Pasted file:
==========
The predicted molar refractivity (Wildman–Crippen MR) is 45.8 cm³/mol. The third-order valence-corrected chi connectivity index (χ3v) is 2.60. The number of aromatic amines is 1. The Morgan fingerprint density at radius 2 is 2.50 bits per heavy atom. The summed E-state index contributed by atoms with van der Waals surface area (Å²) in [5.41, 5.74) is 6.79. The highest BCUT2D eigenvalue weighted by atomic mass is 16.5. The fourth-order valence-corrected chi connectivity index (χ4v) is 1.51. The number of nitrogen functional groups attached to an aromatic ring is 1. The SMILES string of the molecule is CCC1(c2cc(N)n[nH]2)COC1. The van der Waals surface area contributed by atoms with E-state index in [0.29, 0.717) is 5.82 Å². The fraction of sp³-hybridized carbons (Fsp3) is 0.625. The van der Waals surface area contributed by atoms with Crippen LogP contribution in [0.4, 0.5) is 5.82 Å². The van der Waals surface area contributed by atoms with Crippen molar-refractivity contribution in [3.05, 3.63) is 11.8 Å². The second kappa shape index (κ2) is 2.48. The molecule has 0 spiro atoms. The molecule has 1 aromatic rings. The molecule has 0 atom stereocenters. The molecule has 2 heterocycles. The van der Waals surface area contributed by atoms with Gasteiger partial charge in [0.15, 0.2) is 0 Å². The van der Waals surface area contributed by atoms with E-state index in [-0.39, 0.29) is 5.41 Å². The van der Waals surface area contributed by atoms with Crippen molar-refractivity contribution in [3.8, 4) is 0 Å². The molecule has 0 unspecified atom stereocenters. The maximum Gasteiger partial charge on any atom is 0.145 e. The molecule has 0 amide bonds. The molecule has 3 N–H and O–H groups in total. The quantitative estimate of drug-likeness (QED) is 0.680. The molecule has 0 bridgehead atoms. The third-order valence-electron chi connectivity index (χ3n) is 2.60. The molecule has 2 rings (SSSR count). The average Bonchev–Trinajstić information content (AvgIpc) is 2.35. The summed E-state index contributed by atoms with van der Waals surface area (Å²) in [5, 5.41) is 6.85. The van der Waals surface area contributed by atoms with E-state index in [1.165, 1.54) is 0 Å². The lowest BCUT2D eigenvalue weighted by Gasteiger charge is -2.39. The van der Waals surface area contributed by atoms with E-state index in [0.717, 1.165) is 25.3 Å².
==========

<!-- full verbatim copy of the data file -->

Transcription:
The predicted molar refractivity (Wildman–Crippen MR) is 45.8 cm³/mol. The third-order valence-corrected chi connectivity index (χ3v) is 2.60. The number of aromatic amines is 1. The Morgan fingerprint density at radius 2 is 2.50 bits per heavy atom. The summed E-state index contributed by atoms with van der Waals surface area (Å²) in [5.41, 5.74) is 6.79. The highest BCUT2D eigenvalue weighted by atomic mass is 16.5. The fourth-order valence-corrected chi connectivity index (χ4v) is 1.51. The number of nitrogen functional groups attached to an aromatic ring is 1. The SMILES string of the molecule is CCC1(c2cc(N)n[nH]2)COC1. The van der Waals surface area contributed by atoms with E-state index in [0.29, 0.717) is 5.82 Å². The fraction of sp³-hybridized carbons (Fsp3) is 0.625. The van der Waals surface area contributed by atoms with Crippen LogP contribution in [0.4, 0.5) is 5.82 Å². The van der Waals surface area contributed by atoms with Crippen molar-refractivity contribution in [3.05, 3.63) is 11.8 Å². The second kappa shape index (κ2) is 2.48. The molecule has 0 spiro atoms. The molecule has 1 aromatic rings. The molecule has 0 atom stereocenters. The molecule has 2 heterocycles. The van der Waals surface area contributed by atoms with Gasteiger partial charge in [0.15, 0.2) is 0 Å². The van der Waals surface area contributed by atoms with E-state index in [-0.39, 0.29) is 5.41 Å². The van der Waals surface area contributed by atoms with Crippen molar-refractivity contribution in [3.8, 4) is 0 Å². The molecule has 0 unspecified atom stereocenters. The maximum Gasteiger partial charge on any atom is 0.145 e. The molecule has 0 amide bonds. The molecule has 3 N–H and O–H groups in total. The quantitative estimate of drug-likeness (QED) is 0.680. The molecule has 0 bridgehead atoms. The third-order valence-electron chi connectivity index (χ3n) is 2.60. The molecule has 2 rings (SSSR count). The average Bonchev–Trinajstić information content (AvgIpc) is 2.35. The summed E-state index contributed by atoms with van der Waals surface area (Å²) in [5, 5.41) is 6.85. The van der Waals surface area contributed by atoms with E-state index in [1.165, 1.54) is 0 Å². The lowest BCUT2D eigenvalue weighted by Gasteiger charge is -2.39. The van der Waals surface area contributed by atoms with E-state index in [0.717, 1.165) is 25.3 Å².